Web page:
- For all rural households, free rations of rice and wheat at double the normal entitlement must be distributed.
- The current entitlement is about half the quantity of daily cereal intake recommended by the Indian Council of Medical Research.
- The new quantities should be the actual minimum requirement per person per day.
- The provision of rations must be universal: this is not the time to demarcate households by type of ration card or whether they have a ration card or by any form of biometrics.
- The system of identification of priority households is not error-proof, and no household wrongly excluded should be outside the ambit of rationing today.
- For all rural households, additional rations of cooking oil, sugar, salt and lentils should be provided on a regular basis.
- Supplies have to be arranged, the distribution could be weekly or fortnightly in order to ensure smooth availability.
- If milk, eggs and vegetables (or one or more of them) can be supplied, we can not only ensure basic food security at the time of a major health crisis, but actually address the burden of malnutrition.
- For urban areas, there is a need for combination of provision of dry goods and of cooked food. All households with ration cards can be given the same entitlements as proposed for rural households.
- For the vast numbers of workers and migrants in towns and cities, however, arrangements for preparation and delivery of cooked food must be set up.
- The large numbers of closed community kitchens (schools and colleges, company and office canteens, for example) and restaurant workers now sitting idle or laid off can be brought together to undertake a massive programme of provision of cooked meals at subsidised rates.
- This will require careful planning and technology to distribute food while ensuring physical distancing.
- All the measures proposed must continue for at least three months, and be reviewed afterwards.
- An imaginative massive exercise of expanded rations could not only provide aid in this pandemic but also bring in a policy shift that will help sustain a nourished and healthy population.
The editorial explains how the requirement of massive resources following the pandemic may be an occasion to lift global economic sanctions.
- Many international sanctions imposed on the basis of political and economic decisions and taken as a part of diplomatic efforts by countries, multilateral or regional organisations against states or organisations exist around the world.
- These were meant either to ‘protect national security interests, or to protect international law, and defend against threats to international peace and security.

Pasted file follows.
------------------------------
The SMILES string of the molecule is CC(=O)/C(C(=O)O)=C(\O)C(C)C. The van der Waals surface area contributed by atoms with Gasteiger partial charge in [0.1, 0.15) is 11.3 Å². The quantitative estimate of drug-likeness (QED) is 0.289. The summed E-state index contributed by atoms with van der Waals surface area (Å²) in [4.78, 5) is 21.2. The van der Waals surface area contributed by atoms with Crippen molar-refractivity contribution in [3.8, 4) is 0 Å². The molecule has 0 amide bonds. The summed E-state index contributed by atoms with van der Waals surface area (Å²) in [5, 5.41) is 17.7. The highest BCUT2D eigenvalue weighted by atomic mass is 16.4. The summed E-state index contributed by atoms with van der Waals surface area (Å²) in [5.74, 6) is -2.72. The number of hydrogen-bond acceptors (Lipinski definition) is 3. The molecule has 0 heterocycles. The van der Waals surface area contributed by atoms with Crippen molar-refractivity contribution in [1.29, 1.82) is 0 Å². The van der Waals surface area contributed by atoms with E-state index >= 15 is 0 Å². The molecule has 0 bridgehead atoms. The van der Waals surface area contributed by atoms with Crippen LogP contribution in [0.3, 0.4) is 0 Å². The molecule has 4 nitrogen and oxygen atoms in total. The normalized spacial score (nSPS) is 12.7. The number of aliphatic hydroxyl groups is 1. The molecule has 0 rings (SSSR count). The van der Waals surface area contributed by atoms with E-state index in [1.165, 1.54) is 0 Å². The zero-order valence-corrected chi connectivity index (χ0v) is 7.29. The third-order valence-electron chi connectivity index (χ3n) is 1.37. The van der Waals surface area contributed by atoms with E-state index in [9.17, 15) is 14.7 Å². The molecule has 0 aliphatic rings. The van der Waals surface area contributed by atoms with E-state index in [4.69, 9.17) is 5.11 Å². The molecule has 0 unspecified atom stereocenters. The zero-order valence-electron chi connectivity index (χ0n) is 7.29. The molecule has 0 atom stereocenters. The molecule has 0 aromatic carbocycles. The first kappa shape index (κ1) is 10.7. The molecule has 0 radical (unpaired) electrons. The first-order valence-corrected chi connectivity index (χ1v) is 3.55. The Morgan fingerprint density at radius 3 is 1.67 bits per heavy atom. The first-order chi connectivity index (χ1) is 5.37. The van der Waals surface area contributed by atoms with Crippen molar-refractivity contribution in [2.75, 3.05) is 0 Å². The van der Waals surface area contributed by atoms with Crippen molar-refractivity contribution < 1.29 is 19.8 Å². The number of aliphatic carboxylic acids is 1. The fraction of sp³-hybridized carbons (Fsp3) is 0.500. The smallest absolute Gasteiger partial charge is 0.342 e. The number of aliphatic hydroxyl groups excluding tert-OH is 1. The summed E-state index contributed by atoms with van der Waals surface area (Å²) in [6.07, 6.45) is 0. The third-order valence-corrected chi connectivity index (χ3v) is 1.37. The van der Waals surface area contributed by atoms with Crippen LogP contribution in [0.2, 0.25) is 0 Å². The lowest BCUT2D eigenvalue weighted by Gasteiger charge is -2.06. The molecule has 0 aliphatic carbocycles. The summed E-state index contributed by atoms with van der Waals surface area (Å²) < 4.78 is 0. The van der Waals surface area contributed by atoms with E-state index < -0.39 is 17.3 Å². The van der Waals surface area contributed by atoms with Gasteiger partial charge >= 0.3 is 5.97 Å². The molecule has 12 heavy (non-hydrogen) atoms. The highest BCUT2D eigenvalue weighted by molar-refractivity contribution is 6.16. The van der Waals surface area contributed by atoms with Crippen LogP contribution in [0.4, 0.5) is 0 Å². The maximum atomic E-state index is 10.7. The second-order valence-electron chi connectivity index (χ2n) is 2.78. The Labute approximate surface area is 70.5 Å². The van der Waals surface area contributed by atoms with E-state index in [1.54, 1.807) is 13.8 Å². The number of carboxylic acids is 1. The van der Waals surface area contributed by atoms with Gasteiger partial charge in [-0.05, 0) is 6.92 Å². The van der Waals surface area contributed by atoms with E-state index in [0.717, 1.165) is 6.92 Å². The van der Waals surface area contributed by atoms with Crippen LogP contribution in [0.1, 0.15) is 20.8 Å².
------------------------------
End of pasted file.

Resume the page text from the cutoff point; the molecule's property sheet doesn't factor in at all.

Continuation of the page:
- These measures include the temporary imposition on a target of economic, trade, diplomatic, cultural or other restrictions’ and can be lifted only through a long process of ascertaining whether their objectives were met.
- The UN Security Council has a ‘mandate by the international community to apply sanctions that are binding on all UN member states.
- They serve as the international community’s most powerful peaceful means to prevent threats to international peace and security or to settle them’.
- The sanctions often lie dormant for technical reasons even if their original intent and purpose have lost their relevance.
- The victims of these sanctions suffer in silence or engage in negotiations to get relief.
- Apart from UN sanctions, there are ‘unilateral sanctions that are imposed by individual countries in furtherance of their strategic objectives.
- Typically intended as strong economic coercion, measures applied under unilateral sanctions can range between coercive diplomatic efforts, economic warfare, or a threat of war.
- These take the form of economic, diplomatic, military and sport sanctions.
- There are many more cases of sanctions against many countries still in existence. Temporary sanctions in protest against the policies of countries often result in expulsion or withdrawal of diplomatic personnel.
- The unilateral sanctions are naturally not mandatory to any other state, but the United States has often stipulated, like in the case of Iran, that those countries which do not apply sanctions to Iran would be debarred from doing business with the U.S., a Hobson’s choice (a free choice in which only one thing is offered) in many cases.
- The U.S.’s withdrawal from the Iran deal has now resulted in Iran facing crippling sanctions.
- Perhaps, the impact of COVID-19 was severe in Iran on account of the sanctions and the resultant economic crisis in the country.
- The politics of sanctions entered a new era when U.S. President Donald Trump signed into law the Countering America’s Adversaries Through Sanctions Act (CAATSA) that grouped together sanctions against Russia, Iran and North Korea.
- Currently, the U.S. alone, or together with other countries has sanctions against Belarus, Myanmar, Côte d’Ivoire, Cuba, the Democratic Republic of Congo, Iran, Iraq, Liberia, North Korea, Sudan, Syria, and Zimbabwe and several other countries.
- The wide network of sanctions is comprehensively monitored by the Office of Foreign Assets Control of the US Department of the Treasury which enforces economic and trade sanctions based on U.S. foreign policy and national security goals against targeted foreign countries and regimes and related entities and individuals.